Bonds, Stocks Rally Into Year-End on Fed Cut Bets: Markets Wrap

(Bloomberg) — Stocks and bonds in Asia followed Wall Street higher as investors position themselves for anticipated Federal Reserve interest-rate cuts next year. Gold rose to a record high.

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The rally global bonds spread to Asia with sovereign debt in Australia and New Zealand rallying after yields on five- to 30-year Treasuries fell at least 10 basis points on Wednesday, and Germany’s 10-year yields dropped to a fresh 2023 low. The gains pushed one global measure of the bond market to the cusp of its best two-month rally on record.

A gauge of Asian equities climbed for the fourth day, its longest run since early November, with the year-end rally primed to end on a high note. Chinese stocks were headed for their best day in four months amid a rotation into oversold largecap stocks, while Japanese shares declined on yen strength. US stock futures were firm, adding to Wednesday’s modest advance in the S&P 500.

A measure of global stocks is on pace for its highest close since February 2022, up more than 15% from its October low, reflecting traders’ optimism for interest rate cuts next year. Traders have stepped up bets on Fed rate cuts as early as March, according to Fed swaps pricing. A view that has gained momentum since policymakers updated their forecasts this month to show they expect to reduce borrowing costs at a stronger pace than indicated in their previous projections.

The gains in bonds were helped by bumper demand for five-year Treasury notes Wednesday, which itself followed strong appetite for a two-year auction the day before. Strong appetite for the paper is a sign investors want to lock in attractive yields prior to expected Fed cuts.

Expectations of aggressive policy easing are getting front-loaded, said Vishnu Varathan, head of economics and strategy at Mizuho Bank Ltd. in Singapore. “The ferocity of the bond market rally has really augmented the total returns for investors — there’s a feeling markets are signaling we’re heading half-way toward easy monetary policy again,” he said.

Treasury yields were steady in Asia. The US dollar dropped against all its Group-of-10 peers, with the Australian dollar rising to the strongest level since July.

In Asia, the yen gained for the second day after Bank of Japan Governor Kazuo Ueda continued to prepare the ground for the nation’s first interest rate increase since 2007.

“It’s possible to make some decisions even if the bank doesn’t have the full results of spring wage negotiations from small- and middle-sized businesses,” the governor said in an interview with public broadcaster NHK released Wednesday.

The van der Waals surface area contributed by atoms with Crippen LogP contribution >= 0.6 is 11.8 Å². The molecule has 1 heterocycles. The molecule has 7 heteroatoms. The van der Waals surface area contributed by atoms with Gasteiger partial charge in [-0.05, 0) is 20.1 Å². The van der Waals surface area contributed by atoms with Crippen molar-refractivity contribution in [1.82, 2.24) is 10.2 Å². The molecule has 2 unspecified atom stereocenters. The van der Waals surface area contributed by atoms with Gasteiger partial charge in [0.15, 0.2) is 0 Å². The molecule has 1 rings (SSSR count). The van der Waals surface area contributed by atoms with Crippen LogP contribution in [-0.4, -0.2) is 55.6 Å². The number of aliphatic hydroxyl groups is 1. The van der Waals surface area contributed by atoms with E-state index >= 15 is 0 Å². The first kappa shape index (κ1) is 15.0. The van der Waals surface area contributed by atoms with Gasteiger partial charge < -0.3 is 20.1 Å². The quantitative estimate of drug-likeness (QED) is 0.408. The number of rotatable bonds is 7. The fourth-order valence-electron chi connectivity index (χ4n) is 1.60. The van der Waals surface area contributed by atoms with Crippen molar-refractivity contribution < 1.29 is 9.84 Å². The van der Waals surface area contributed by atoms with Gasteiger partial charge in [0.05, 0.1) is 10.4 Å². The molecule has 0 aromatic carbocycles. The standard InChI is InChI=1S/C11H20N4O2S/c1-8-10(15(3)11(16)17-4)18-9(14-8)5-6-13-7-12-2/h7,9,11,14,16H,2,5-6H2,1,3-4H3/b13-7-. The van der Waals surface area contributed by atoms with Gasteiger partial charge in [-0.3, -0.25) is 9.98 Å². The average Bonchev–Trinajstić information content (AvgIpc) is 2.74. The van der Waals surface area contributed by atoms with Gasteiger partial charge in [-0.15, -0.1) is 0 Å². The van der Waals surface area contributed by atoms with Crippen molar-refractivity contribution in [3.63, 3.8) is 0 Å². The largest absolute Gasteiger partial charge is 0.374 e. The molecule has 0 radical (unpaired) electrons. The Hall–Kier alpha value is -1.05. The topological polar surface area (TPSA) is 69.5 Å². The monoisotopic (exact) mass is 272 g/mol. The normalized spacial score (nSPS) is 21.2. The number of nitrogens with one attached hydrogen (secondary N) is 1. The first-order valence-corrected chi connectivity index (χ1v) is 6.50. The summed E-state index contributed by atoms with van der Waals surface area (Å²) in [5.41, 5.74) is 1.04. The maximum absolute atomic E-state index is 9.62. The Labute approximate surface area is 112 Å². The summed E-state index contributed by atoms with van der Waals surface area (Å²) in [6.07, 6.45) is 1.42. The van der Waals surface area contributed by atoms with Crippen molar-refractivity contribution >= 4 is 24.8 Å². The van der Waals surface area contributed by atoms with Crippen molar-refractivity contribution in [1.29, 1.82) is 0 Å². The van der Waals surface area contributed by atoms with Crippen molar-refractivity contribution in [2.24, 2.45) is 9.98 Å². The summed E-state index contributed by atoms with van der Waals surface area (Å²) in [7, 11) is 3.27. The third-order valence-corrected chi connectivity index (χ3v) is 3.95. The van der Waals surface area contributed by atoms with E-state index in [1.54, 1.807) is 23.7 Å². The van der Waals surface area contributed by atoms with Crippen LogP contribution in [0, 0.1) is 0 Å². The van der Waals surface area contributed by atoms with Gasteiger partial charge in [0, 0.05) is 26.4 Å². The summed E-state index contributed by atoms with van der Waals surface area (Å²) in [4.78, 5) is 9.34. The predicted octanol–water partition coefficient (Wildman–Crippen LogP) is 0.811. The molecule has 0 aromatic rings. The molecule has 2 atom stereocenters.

China’s CSI 300 Index is headed for the first weekly gain since early November, with technology stocks contributing the most to the rally Thursday.

Japan industrial output slowed less in November than economists forecast. Other data on the docket for release includes trade data for Hong Kong and Thailand, and the November budget balance for the Philippines.

In corporate news, Apple Inc. won a court ruling temporarily pausing a US sales ban on its newest smartwatches. The New York Times Co. sued Microsoft Corp. and OpenAI Inc. for the use of content to help develop artificial intelligence services. Shipping giant Hapag-Lloyd AG said it will keep its vessels away from the Red Sea even after the launch of a US-led taskforce to protect the key trade route.

Oil declined amid signs of building US stockpiles. Elsewhere, Bitcoin inched higher, trading above $43,000 amid renewed speculation that the US Securities and Exchange Commission is getting close to approving an exchange-traded fund investing directly in the biggest token.

Key events this week:

  • Japan industrial production, retail sales, Thursday

  • US wholesale inventories, initial jobless claims, Thursday

  • UK Nationwide house prices, Friday

Some of the main moves in markets:

Stocks

  • S&P 500 futures rose 0.1% as of 1:59 p.m. Tokyo time

  • Nasdaq 100 futures rose 0.2%

  • Japan’s Topix fell 0.2%

  • Australia’s S&P/ASX 200 rose 0.6%

  • Hong Kong’s Hang Seng rose 1.5%

  • The Shanghai Composite rose 1.1%

  • Euro Stoxx 50 futures rose 0.4%

Currencies

  • The Bloomberg Dollar Spot Index fell 0.2%

  • The euro was little changed at $1.1111

  • The Japanese yen rose 0.4% to 141.22 per dollar

  • The offshore yuan rose 0.5% to 7.1192 per dollar

Cryptocurrencies

  • Bitcoin was little changed at $43,354.42

  • Ether rose 1.8% to $2,403.46

Bonds

Commodities

  • West Texas Intermediate crude fell 0.2% to $73.99 a barrel

  • Spot gold rose 0.4% to $2,086.54 an ounce

This story was produced with the assistance of Bloomberg Automation.

–With assistance from Ruth Carson and Masaki Kondo.

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